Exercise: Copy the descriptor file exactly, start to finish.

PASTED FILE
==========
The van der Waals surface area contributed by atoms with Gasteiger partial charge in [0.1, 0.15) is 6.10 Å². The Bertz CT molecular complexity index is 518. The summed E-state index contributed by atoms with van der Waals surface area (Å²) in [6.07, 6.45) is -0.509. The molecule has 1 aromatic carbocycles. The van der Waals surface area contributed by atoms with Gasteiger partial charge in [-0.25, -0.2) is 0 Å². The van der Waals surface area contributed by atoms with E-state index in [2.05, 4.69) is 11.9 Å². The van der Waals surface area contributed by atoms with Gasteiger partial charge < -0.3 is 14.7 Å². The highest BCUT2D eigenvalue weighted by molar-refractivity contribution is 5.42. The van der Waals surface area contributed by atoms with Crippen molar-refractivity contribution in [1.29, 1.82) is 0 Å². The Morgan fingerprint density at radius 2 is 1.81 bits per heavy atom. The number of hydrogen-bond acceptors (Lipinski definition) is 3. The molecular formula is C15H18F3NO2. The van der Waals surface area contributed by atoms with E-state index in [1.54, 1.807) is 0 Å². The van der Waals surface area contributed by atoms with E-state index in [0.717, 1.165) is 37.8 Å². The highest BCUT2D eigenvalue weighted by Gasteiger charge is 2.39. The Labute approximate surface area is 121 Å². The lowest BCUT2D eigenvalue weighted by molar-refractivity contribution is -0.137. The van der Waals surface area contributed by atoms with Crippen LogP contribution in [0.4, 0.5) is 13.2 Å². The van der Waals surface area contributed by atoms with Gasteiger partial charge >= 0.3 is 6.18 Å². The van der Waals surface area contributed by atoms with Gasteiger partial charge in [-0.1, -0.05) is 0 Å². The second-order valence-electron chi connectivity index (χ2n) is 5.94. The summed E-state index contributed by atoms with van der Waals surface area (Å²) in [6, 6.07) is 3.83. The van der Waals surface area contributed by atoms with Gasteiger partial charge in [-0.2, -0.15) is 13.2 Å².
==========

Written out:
The van der Waals surface area contributed by atoms with Gasteiger partial charge in [0.1, 0.15) is 6.10 Å². The Bertz CT molecular complexity index is 518. The summed E-state index contributed by atoms with van der Waals surface area (Å²) in [6.07, 6.45) is -0.509. The molecule has 1 aromatic carbocycles. The van der Waals surface area contributed by atoms with Gasteiger partial charge in [-0.25, -0.2) is 0 Å². The van der Waals surface area contributed by atoms with E-state index in [2.05, 4.69) is 11.9 Å². The van der Waals surface area contributed by atoms with Gasteiger partial charge < -0.3 is 14.7 Å². The highest BCUT2D eigenvalue weighted by molar-refractivity contribution is 5.42. The van der Waals surface area contributed by atoms with Crippen molar-refractivity contribution in [1.29, 1.82) is 0 Å². The Morgan fingerprint density at radius 2 is 1.81 bits per heavy atom. The number of hydrogen-bond acceptors (Lipinski definition) is 3. The molecular formula is C15H18F3NO2. The van der Waals surface area contributed by atoms with E-state index in [1.54, 1.807) is 0 Å². The van der Waals surface area contributed by atoms with E-state index in [0.717, 1.165) is 37.8 Å². The highest BCUT2D eigenvalue weighted by Gasteiger charge is 2.39. The Labute approximate surface area is 121 Å². The lowest BCUT2D eigenvalue weighted by molar-refractivity contribution is -0.137. The van der Waals surface area contributed by atoms with Crippen LogP contribution in [0.4, 0.5) is 13.2 Å². The van der Waals surface area contributed by atoms with Gasteiger partial charge >= 0.3 is 6.18 Å². The van der Waals surface area contributed by atoms with Gasteiger partial charge in [-0.1, -0.05) is 0 Å². The second-order valence-electron chi connectivity index (χ2n) is 5.94. The summed E-state index contributed by atoms with van der Waals surface area (Å²) in [6, 6.07) is 3.83. The van der Waals surface area contributed by atoms with Gasteiger partial charge in [-0.2, -0.15) is 13.2 Å².